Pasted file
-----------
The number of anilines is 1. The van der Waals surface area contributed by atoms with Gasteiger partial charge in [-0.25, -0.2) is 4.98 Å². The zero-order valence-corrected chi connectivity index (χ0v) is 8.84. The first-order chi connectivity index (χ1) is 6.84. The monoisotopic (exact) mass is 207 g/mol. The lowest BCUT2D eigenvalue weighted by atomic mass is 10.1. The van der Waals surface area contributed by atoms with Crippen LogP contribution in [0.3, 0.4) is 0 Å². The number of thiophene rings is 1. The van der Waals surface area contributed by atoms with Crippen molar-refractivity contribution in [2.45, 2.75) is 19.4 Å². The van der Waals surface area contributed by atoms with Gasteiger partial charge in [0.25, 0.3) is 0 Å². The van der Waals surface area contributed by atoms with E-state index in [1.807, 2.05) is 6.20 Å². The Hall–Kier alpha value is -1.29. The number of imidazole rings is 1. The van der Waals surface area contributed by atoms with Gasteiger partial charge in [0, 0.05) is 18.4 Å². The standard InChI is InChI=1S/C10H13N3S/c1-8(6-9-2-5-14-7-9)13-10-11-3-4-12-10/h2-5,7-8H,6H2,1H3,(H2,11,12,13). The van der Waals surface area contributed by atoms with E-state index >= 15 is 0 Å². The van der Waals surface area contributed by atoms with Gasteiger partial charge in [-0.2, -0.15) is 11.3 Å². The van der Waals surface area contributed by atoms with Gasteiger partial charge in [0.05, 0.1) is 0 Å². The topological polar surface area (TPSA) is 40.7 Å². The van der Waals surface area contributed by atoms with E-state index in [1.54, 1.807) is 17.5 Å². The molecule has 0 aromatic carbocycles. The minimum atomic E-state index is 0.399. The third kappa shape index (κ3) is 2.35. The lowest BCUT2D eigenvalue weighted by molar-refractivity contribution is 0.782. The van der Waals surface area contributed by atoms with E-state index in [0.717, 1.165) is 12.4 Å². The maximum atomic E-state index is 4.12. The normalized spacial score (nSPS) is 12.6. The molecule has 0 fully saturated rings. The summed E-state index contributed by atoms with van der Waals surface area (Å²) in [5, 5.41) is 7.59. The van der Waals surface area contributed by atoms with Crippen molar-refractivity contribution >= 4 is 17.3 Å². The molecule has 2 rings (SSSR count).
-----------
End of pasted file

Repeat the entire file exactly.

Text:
The number of anilines is 1. The van der Waals surface area contributed by atoms with Gasteiger partial charge in [-0.25, -0.2) is 4.98 Å². The zero-order valence-corrected chi connectivity index (χ0v) is 8.84. The first-order chi connectivity index (χ1) is 6.84. The monoisotopic (exact) mass is 207 g/mol. The lowest BCUT2D eigenvalue weighted by atomic mass is 10.1. The van der Waals surface area contributed by atoms with Crippen LogP contribution in [0.3, 0.4) is 0 Å². The number of thiophene rings is 1. The van der Waals surface area contributed by atoms with Crippen molar-refractivity contribution in [2.45, 2.75) is 19.4 Å². The van der Waals surface area contributed by atoms with Gasteiger partial charge in [0.25, 0.3) is 0 Å². The van der Waals surface area contributed by atoms with E-state index in [1.807, 2.05) is 6.20 Å². The Hall–Kier alpha value is -1.29. The number of imidazole rings is 1. The van der Waals surface area contributed by atoms with Gasteiger partial charge in [0, 0.05) is 18.4 Å². The standard InChI is InChI=1S/C10H13N3S/c1-8(6-9-2-5-14-7-9)13-10-11-3-4-12-10/h2-5,7-8H,6H2,1H3,(H2,11,12,13). The van der Waals surface area contributed by atoms with E-state index >= 15 is 0 Å². The van der Waals surface area contributed by atoms with Gasteiger partial charge in [-0.2, -0.15) is 11.3 Å². The van der Waals surface area contributed by atoms with Gasteiger partial charge in [0.05, 0.1) is 0 Å². The topological polar surface area (TPSA) is 40.7 Å². The van der Waals surface area contributed by atoms with E-state index in [1.54, 1.807) is 17.5 Å². The molecule has 0 aromatic carbocycles. The minimum atomic E-state index is 0.399. The third kappa shape index (κ3) is 2.35. The lowest BCUT2D eigenvalue weighted by molar-refractivity contribution is 0.782. The van der Waals surface area contributed by atoms with E-state index in [0.717, 1.165) is 12.4 Å². The maximum atomic E-state index is 4.12. The normalized spacial score (nSPS) is 12.6. The molecule has 0 fully saturated rings. The summed E-state index contributed by atoms with van der Waals surface area (Å²) in [5, 5.41) is 7.59. The van der Waals surface area contributed by atoms with Crippen molar-refractivity contribution >= 4 is 17.3 Å². The molecule has 2 rings (SSSR count).